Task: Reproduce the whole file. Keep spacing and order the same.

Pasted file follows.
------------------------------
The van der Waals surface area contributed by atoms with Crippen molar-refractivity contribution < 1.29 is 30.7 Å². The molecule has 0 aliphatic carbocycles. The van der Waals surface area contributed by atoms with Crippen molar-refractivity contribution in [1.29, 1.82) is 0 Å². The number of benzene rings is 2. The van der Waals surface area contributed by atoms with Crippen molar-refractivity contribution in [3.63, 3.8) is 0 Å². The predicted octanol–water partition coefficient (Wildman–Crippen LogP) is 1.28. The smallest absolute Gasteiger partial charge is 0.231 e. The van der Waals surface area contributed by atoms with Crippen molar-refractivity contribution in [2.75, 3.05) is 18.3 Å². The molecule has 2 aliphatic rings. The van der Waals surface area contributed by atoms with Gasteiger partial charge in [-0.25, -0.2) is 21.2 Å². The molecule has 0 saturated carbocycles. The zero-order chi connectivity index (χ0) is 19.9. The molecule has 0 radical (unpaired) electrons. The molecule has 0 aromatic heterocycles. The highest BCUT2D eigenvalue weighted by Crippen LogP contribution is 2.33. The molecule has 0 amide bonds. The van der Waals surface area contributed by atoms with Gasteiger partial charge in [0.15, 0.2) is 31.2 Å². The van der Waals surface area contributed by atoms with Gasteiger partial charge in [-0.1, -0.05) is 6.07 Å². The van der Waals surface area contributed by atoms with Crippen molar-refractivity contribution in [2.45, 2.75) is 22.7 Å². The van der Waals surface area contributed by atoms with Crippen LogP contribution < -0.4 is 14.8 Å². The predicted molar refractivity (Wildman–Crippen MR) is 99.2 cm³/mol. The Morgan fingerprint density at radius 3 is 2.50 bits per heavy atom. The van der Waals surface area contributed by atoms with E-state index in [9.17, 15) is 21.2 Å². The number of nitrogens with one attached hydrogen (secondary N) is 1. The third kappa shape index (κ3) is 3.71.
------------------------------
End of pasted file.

The van der Waals surface area contributed by atoms with Crippen molar-refractivity contribution < 1.29 is 30.7 Å². The molecule has 0 aliphatic carbocycles. The van der Waals surface area contributed by atoms with Crippen molar-refractivity contribution in [1.29, 1.82) is 0 Å². The number of benzene rings is 2. The van der Waals surface area contributed by atoms with Crippen molar-refractivity contribution in [3.63, 3.8) is 0 Å². The predicted octanol–water partition coefficient (Wildman–Crippen LogP) is 1.28. The smallest absolute Gasteiger partial charge is 0.231 e. The van der Waals surface area contributed by atoms with Crippen molar-refractivity contribution in [2.75, 3.05) is 18.3 Å². The molecule has 2 aliphatic rings. The van der Waals surface area contributed by atoms with Gasteiger partial charge in [-0.25, -0.2) is 21.2 Å². The molecule has 0 saturated carbocycles. The zero-order chi connectivity index (χ0) is 19.9. The molecule has 0 radical (unpaired) electrons. The molecule has 0 aromatic heterocycles. The highest BCUT2D eigenvalue weighted by Crippen LogP contribution is 2.33. The molecule has 0 amide bonds. The van der Waals surface area contributed by atoms with Gasteiger partial charge in [0.15, 0.2) is 31.2 Å². The van der Waals surface area contributed by atoms with Gasteiger partial charge in [-0.1, -0.05) is 6.07 Å². The van der Waals surface area contributed by atoms with Crippen molar-refractivity contribution in [2.45, 2.75) is 22.7 Å². The van der Waals surface area contributed by atoms with Crippen LogP contribution < -0.4 is 14.8 Å². The predicted molar refractivity (Wildman–Crippen MR) is 99.2 cm³/mol. The Morgan fingerprint density at radius 3 is 2.50 bits per heavy atom. The van der Waals surface area contributed by atoms with E-state index in [9.17, 15) is 21.2 Å². The number of nitrogens with one attached hydrogen (secondary N) is 1. The third kappa shape index (κ3) is 3.71.